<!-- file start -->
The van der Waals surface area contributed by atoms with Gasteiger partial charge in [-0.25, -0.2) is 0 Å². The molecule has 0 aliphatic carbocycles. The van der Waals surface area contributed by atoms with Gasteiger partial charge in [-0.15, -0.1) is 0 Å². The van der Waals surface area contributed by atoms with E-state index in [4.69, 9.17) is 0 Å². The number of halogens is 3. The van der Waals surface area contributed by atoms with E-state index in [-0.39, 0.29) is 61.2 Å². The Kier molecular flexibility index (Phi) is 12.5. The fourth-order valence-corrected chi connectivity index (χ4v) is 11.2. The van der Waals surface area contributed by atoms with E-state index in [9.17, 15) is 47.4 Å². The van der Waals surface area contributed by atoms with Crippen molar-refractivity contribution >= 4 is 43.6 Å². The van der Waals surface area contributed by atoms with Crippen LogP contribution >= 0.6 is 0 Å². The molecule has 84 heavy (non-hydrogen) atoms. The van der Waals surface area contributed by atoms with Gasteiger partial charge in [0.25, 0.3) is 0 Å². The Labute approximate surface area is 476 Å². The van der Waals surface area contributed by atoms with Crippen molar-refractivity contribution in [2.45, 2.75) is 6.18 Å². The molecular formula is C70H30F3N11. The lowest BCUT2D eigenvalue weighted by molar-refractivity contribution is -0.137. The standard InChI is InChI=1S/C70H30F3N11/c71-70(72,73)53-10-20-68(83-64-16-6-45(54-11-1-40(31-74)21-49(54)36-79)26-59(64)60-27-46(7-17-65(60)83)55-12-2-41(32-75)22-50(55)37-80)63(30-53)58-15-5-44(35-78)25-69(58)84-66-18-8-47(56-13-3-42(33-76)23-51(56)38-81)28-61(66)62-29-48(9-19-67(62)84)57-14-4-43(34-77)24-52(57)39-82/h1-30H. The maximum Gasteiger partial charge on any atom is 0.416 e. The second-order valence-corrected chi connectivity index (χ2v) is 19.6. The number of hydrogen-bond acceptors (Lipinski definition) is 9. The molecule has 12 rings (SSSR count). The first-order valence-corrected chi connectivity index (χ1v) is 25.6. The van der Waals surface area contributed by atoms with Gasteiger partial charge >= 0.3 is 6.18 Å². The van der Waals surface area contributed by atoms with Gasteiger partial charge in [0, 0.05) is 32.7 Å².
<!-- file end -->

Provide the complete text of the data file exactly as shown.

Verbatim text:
The van der Waals surface area contributed by atoms with Gasteiger partial charge in [-0.25, -0.2) is 0 Å². The molecule has 0 aliphatic carbocycles. The van der Waals surface area contributed by atoms with Gasteiger partial charge in [-0.15, -0.1) is 0 Å². The van der Waals surface area contributed by atoms with E-state index in [4.69, 9.17) is 0 Å². The number of halogens is 3. The van der Waals surface area contributed by atoms with E-state index in [-0.39, 0.29) is 61.2 Å². The Kier molecular flexibility index (Phi) is 12.5. The fourth-order valence-corrected chi connectivity index (χ4v) is 11.2. The van der Waals surface area contributed by atoms with E-state index in [9.17, 15) is 47.4 Å². The van der Waals surface area contributed by atoms with Crippen molar-refractivity contribution >= 4 is 43.6 Å². The van der Waals surface area contributed by atoms with Crippen LogP contribution >= 0.6 is 0 Å². The molecule has 84 heavy (non-hydrogen) atoms. The van der Waals surface area contributed by atoms with Gasteiger partial charge in [0.25, 0.3) is 0 Å². The Labute approximate surface area is 476 Å². The van der Waals surface area contributed by atoms with Crippen molar-refractivity contribution in [2.45, 2.75) is 6.18 Å². The molecular formula is C70H30F3N11. The lowest BCUT2D eigenvalue weighted by molar-refractivity contribution is -0.137. The standard InChI is InChI=1S/C70H30F3N11/c71-70(72,73)53-10-20-68(83-64-16-6-45(54-11-1-40(31-74)21-49(54)36-79)26-59(64)60-27-46(7-17-65(60)83)55-12-2-41(32-75)22-50(55)37-80)63(30-53)58-15-5-44(35-78)25-69(58)84-66-18-8-47(56-13-3-42(33-76)23-51(56)38-81)28-61(66)62-29-48(9-19-67(62)84)57-14-4-43(34-77)24-52(57)39-82/h1-30H. The maximum Gasteiger partial charge on any atom is 0.416 e. The second-order valence-corrected chi connectivity index (χ2v) is 19.6. The number of hydrogen-bond acceptors (Lipinski definition) is 9. The molecule has 12 rings (SSSR count). The first-order valence-corrected chi connectivity index (χ1v) is 25.6. The van der Waals surface area contributed by atoms with Gasteiger partial charge >= 0.3 is 6.18 Å². The van der Waals surface area contributed by atoms with Gasteiger partial charge in [0, 0.05) is 32.7 Å².